The following definition of ‘self defence’ in Britain was taken from the website of the UK Crown Prosecution Service. Under Section 3 (1) of the Criminal Law Act 1967 it states that,

”A person may use such force as is reasonable in the circumstances in the prevention of crime, or in effecting or assisting in the lawful arrest of offenders or suspected offenders or persons unlfully at large.”

UK Crown Prosecution Service

While this is a very formal definition of what constitutes the law on self defence and appears to be angled towards what law enforcement officers and other legal entities can do, it also outlines the self defence laws for members of the public.

Under UK law, there is no specific definition of ‘reasonable force’, only guidelines but, if you can fully justify your use of force in a Court of Law you are unlikely to be convicted of an offence.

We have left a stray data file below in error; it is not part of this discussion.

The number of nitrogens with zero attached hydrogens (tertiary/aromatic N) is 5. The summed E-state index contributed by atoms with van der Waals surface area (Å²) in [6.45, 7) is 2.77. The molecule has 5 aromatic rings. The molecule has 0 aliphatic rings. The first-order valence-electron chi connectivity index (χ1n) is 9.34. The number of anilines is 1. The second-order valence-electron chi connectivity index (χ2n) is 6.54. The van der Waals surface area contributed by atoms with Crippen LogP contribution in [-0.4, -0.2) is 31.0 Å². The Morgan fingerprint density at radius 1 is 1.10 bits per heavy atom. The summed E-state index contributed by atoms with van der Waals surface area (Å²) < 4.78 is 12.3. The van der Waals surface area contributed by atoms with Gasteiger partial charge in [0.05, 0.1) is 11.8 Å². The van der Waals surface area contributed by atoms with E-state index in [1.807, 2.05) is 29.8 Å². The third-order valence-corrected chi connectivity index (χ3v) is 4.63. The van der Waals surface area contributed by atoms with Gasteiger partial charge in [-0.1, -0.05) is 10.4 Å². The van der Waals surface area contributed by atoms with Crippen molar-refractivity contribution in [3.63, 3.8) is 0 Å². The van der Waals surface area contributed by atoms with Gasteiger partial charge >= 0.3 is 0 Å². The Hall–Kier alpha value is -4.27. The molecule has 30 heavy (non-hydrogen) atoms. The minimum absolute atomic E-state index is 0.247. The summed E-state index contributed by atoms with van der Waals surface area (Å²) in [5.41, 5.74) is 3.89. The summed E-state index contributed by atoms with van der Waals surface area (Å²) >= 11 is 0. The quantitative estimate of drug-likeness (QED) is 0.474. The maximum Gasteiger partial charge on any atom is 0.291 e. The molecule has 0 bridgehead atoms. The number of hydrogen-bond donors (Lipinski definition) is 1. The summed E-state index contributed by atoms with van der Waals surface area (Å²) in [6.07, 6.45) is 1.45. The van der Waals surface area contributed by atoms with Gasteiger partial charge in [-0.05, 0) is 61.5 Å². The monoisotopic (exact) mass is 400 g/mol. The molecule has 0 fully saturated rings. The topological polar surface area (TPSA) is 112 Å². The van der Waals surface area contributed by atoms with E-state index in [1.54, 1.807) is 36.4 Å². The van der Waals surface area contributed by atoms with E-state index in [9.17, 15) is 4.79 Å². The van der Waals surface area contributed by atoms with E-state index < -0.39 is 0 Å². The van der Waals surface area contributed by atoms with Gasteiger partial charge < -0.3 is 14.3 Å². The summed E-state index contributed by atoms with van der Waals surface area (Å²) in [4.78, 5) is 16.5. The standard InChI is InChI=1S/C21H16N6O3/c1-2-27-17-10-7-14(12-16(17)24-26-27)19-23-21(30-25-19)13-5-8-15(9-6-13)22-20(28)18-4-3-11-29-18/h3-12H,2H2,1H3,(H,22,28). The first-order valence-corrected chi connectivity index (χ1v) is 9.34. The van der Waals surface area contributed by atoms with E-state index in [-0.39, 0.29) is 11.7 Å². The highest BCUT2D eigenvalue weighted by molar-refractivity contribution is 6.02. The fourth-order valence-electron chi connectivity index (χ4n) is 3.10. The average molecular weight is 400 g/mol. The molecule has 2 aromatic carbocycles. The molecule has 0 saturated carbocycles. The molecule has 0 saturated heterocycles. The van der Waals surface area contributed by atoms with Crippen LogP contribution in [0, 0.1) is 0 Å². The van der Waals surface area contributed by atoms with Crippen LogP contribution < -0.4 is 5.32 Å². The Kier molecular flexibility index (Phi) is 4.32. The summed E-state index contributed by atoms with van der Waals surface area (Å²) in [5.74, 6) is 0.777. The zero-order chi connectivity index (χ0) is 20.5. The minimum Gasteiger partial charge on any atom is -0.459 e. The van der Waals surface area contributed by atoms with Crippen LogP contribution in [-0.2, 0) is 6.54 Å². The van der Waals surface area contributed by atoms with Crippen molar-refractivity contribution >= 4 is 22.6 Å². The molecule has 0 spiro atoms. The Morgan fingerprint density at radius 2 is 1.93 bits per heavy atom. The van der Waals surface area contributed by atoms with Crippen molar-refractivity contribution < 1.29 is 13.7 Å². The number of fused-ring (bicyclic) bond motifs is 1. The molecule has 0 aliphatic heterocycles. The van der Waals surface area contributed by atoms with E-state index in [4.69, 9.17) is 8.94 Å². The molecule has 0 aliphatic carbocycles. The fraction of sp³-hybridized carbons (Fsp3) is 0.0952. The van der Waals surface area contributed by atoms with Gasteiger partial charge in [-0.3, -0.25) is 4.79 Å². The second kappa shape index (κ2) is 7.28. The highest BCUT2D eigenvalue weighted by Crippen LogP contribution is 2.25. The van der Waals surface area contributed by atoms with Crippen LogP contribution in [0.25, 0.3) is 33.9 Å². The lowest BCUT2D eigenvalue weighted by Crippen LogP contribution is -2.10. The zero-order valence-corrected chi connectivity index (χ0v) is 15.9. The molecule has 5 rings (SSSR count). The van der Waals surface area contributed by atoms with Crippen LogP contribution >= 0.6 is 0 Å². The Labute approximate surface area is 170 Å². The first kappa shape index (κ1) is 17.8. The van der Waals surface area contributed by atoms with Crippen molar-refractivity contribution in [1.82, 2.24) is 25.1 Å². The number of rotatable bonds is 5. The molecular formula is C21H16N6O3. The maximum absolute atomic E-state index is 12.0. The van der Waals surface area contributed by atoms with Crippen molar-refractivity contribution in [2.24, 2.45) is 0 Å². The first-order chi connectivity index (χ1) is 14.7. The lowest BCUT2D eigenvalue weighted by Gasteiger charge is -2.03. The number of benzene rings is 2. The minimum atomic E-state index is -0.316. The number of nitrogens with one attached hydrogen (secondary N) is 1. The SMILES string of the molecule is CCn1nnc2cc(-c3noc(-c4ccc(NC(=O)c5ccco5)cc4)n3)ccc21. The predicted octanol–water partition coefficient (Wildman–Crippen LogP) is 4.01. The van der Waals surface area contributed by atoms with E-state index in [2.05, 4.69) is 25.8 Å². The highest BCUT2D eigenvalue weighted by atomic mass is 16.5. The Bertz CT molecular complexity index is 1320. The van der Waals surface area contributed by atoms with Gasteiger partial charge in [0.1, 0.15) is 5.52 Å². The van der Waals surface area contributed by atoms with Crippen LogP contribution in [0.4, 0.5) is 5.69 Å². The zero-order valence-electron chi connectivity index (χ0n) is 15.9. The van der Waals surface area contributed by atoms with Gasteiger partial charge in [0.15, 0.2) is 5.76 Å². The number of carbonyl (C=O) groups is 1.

As well as Section 3(1) of the Criminal Law Act 1967, there is also the common law definition, which operates in three spheres;

(A) To defend oneself from attack,

(B) To prevent an attack on another person,

eg. R v Rose (1884), 15 Cox 540, where the defendant , who had shot dead his father, whilst the latter was launching a murderous attack on the defendent’s mother, was acquitted of murder on the grounds of self defence.

(C) To defend your property


In 2013, the former Justice Secretary, Chris Grayling, announced the toughened up law on ‘householder defence’. This allowed for disproportionate force to be used such cases if the householder was unable to make ‘fine’ judgements in the heat of the moment so long as their actions could be deemed to be necessary. In two cases this has been used successfully.

In December 2013 Denby Collins was restrained by a house resident in Gillingham, Kent, until the police arrived, Collins having broken into the premises. The police arrived, handcuffed the accused and then found him to have become unresponsive. He was transferred to hospital, then to a neurological unit where he Stayed in a coma. Nine months later, the Department of Public Prosecutions decided not to pursue any action against the householders and, in a separate Independant Police Complaints procedure, no officers  were found guilty of any misconduct. The family of  Collins, appealed to the High Court but the appeal was rejected (Appeal panel chaired by Lord Leveson).